After living in California my whole life, I spent six months working on a research project in Panama immediately following my graduation from college. I’ve always loved adventure and living in another country only heightened my desire to see more of the world. When I returned to my hometown in Southern California, I immediately started to dream of my next ecology escapade; perhaps it would be to Chile, or Europe, or Alaska or the East Coast! The possibilities seemed endless and while rumors of a wildly infectious disease circulated in January of 2020, I spent nearly every day typing out cover letters, filling in online applications, and furiously hoping that I would find a job that would let me leave California.
On a whim, I applied to a local internship in the Santa Monica Mountains National Recreation Area to do plant surveys, figuring that I could temporarily work there while continuing to search for other open positions. Little did I know, this internship would permanently change my perspective on what adventure can mean.
Even though this position wasn’t in the far-off land that I had dreamed of, when I started a week later, I was still excited to be working outside, and in the mountains I had grown up loving no less. My childhood home is a mere five-minute walk from the trails that I would now be working in. In fact, I spent much of my younger years going on family hikes and daydreaming about how I could survive off of the land. I even went so far as to research which plants were edible, which offered medicinal effects and others that could be used to make baskets, sewing needles, and shelter.
As I grew older my fascination with the nearly infinite resources in the nearby hills dwindled, and even though I still loved my mountains, I stopped paying attention to them; I often ran several miles without taking a single second to enjoy the complexities of life all around me. While in college, I had even less time to recreate, and on the rare opportunities I had to hike I often chose to spend it on new trails in new places.
My internship gave me not only the opportunity to spend significant time in the hills every day but more importantly forced me to look up close at the intricate details that made up the world around me. Under the tutelage of two incredible botanists, I learned more about the mountains in two weeks than I had in the previous fifteen years. By giving names to the plants lining the trails, the ecosystems suddenly came into sharp focus, as if putting glasses on for the first time in my life. What previously had been a blur of green with punctuations of color, slowly crystalized into a diverse and intricate array of habitats and food sources.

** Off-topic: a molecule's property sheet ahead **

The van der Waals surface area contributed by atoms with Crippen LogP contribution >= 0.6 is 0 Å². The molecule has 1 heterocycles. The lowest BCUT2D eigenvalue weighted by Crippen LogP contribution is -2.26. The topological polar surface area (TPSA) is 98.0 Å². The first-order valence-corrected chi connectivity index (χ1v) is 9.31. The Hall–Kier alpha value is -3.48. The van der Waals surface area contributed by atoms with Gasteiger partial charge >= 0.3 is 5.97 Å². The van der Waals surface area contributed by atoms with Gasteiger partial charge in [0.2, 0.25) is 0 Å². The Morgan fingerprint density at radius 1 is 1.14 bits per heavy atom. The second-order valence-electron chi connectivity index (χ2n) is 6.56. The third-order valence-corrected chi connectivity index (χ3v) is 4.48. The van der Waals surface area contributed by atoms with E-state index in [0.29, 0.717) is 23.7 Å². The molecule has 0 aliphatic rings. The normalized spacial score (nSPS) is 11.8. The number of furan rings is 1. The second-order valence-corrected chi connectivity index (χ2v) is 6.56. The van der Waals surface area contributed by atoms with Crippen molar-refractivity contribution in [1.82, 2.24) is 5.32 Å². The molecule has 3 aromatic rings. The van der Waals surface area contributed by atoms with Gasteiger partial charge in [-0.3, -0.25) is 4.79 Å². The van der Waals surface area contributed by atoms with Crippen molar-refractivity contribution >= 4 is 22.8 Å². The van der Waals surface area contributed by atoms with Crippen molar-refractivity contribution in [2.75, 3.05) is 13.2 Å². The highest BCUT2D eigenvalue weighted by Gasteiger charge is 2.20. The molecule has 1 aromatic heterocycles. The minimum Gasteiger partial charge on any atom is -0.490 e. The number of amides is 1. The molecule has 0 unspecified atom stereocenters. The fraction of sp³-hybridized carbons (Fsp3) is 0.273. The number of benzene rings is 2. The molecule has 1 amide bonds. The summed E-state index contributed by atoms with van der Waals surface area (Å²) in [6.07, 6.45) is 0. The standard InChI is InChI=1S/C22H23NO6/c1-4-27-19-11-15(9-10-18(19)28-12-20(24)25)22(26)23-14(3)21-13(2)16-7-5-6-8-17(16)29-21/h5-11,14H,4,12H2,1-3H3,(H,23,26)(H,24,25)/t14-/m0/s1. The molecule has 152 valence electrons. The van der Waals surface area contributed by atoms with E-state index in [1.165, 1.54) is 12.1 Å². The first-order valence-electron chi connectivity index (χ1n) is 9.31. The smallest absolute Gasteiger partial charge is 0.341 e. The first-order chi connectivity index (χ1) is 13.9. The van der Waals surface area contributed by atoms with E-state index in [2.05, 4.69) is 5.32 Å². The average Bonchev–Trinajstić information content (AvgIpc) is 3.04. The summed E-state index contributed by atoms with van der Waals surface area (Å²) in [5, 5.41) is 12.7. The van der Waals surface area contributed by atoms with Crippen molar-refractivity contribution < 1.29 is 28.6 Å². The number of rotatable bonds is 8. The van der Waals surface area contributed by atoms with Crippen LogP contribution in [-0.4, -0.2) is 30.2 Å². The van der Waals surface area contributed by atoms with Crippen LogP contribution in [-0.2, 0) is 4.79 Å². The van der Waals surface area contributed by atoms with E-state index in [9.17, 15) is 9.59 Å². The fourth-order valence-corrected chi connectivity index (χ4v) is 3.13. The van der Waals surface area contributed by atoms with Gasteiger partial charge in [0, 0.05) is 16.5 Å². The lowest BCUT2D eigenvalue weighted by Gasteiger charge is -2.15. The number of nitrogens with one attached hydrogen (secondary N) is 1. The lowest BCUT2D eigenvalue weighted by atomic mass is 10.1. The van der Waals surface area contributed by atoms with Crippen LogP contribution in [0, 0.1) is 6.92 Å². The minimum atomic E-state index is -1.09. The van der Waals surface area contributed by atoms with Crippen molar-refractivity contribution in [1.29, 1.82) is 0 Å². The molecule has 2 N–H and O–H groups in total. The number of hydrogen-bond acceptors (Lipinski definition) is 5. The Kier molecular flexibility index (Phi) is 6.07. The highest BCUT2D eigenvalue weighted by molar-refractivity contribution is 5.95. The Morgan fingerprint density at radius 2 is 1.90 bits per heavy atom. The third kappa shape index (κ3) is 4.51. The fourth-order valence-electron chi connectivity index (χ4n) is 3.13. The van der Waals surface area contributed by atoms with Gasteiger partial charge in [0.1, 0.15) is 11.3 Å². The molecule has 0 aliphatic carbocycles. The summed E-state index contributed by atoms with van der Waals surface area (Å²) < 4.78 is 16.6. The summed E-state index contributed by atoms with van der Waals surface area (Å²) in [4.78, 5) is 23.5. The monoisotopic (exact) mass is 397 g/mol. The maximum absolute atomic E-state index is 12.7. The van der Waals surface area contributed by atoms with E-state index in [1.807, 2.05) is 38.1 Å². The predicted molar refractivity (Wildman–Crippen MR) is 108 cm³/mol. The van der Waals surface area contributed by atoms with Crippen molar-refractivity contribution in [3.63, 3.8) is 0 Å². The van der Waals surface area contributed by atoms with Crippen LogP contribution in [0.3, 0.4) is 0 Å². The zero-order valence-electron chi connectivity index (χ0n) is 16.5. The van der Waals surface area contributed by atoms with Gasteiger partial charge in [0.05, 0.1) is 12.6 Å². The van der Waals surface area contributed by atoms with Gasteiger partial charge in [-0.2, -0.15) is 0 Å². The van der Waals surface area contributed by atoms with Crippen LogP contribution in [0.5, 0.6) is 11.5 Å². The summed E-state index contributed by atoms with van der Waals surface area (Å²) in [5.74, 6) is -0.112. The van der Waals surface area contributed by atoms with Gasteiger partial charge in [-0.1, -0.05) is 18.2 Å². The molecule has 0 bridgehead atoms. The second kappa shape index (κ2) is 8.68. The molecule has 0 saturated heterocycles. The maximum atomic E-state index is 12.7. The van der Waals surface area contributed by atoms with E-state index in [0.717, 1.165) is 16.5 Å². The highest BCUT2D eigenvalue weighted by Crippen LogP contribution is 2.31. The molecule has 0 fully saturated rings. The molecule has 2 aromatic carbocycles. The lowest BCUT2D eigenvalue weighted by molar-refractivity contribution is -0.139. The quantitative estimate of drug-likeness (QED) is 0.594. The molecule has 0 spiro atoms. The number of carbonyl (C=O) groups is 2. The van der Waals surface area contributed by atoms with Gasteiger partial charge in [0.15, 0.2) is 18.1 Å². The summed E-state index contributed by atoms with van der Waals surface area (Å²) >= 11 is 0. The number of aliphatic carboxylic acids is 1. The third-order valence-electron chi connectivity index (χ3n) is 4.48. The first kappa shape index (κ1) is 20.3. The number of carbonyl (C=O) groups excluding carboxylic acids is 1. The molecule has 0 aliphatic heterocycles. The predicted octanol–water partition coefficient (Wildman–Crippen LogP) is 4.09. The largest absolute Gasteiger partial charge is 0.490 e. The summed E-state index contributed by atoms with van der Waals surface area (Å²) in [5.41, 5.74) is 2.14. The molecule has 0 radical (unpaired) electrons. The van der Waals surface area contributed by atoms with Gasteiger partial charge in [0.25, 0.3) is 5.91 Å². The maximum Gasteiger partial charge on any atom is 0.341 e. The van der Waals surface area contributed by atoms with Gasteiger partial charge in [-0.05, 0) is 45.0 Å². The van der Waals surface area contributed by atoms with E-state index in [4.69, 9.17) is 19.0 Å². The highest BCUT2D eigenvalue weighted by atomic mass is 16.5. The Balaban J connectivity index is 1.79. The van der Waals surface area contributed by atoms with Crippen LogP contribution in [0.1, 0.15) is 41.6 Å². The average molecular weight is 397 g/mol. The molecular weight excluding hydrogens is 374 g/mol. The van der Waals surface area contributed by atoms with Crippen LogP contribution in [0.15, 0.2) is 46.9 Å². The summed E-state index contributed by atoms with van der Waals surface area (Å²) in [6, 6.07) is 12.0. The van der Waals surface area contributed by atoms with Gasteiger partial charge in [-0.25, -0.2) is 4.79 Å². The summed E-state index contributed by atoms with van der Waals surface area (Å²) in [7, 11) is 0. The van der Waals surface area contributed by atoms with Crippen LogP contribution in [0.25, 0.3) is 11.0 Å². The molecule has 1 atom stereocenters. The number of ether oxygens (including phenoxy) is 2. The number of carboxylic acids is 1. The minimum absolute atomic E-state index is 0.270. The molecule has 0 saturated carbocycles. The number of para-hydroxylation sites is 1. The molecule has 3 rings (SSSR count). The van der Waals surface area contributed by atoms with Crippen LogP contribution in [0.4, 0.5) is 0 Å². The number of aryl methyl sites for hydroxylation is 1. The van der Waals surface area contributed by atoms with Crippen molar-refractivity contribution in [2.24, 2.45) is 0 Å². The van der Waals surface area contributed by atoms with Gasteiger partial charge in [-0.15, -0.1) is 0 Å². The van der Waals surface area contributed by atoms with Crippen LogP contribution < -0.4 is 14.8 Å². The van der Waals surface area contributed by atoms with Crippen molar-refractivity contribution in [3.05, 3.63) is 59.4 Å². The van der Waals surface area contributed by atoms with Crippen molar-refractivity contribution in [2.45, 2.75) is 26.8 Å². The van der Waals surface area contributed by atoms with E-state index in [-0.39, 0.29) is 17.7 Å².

I started to develop a relationship with the land. Little seedlings of my favorite plants give me the same warm fuzzy feeling as seeing a puppy does. And when I stumble across an invasive plant deep in an otherwise well-preserved ecosystem, a quick hatred rolls over me and I feel compelled to remove it. Most importantly though, now whenever I take the time to sit and watch and listen, my chest swells with the same pride, belonging and calmness that a particularly poignant song or movie scene may evoke. The world seems to be saying “This your place, you are a part of it.”
When COVID-19 arrived full force in California, and eliminated the possibility of moving far away, I felt no sense of loss. I had found the adventure I had been so desperately seeking right in my own figurative backyard. In fact, I fell so deeply in love with the plants and ecosystems of Southern California that I no longer had any desire to leave. I pivoted my focus to finding a job in California. Lo and behold, several months into applying, I was offered the opportunity to be a restoration technician at Laguna Canyon Foundation. Here, I get to help restore diversity to areas that once were fields of invasive plants, and I couldn’t be happier. Every day is its own adventure, a foray into the minutiae that make up a healthy ecosystem and I am lucky enough to be part of it.
So, as we enter into what seems like the millionth month of COVID, I implore you to take a closer look at what’s around you. Maybe plants won’t be the thing that connects you to your surroundings, maybe it will be birds, or clouds, or mosses, or insects, or mushrooms. Maybe it will simply be being still and letting the world go about its business while you observe and enjoy. Whatever it is, I hope you can find adventure in the details and while doing so also discover a sense of place and a feeling of contentment.
Feature photo by Makenna Brown; Humboldt’s Lily (endangered)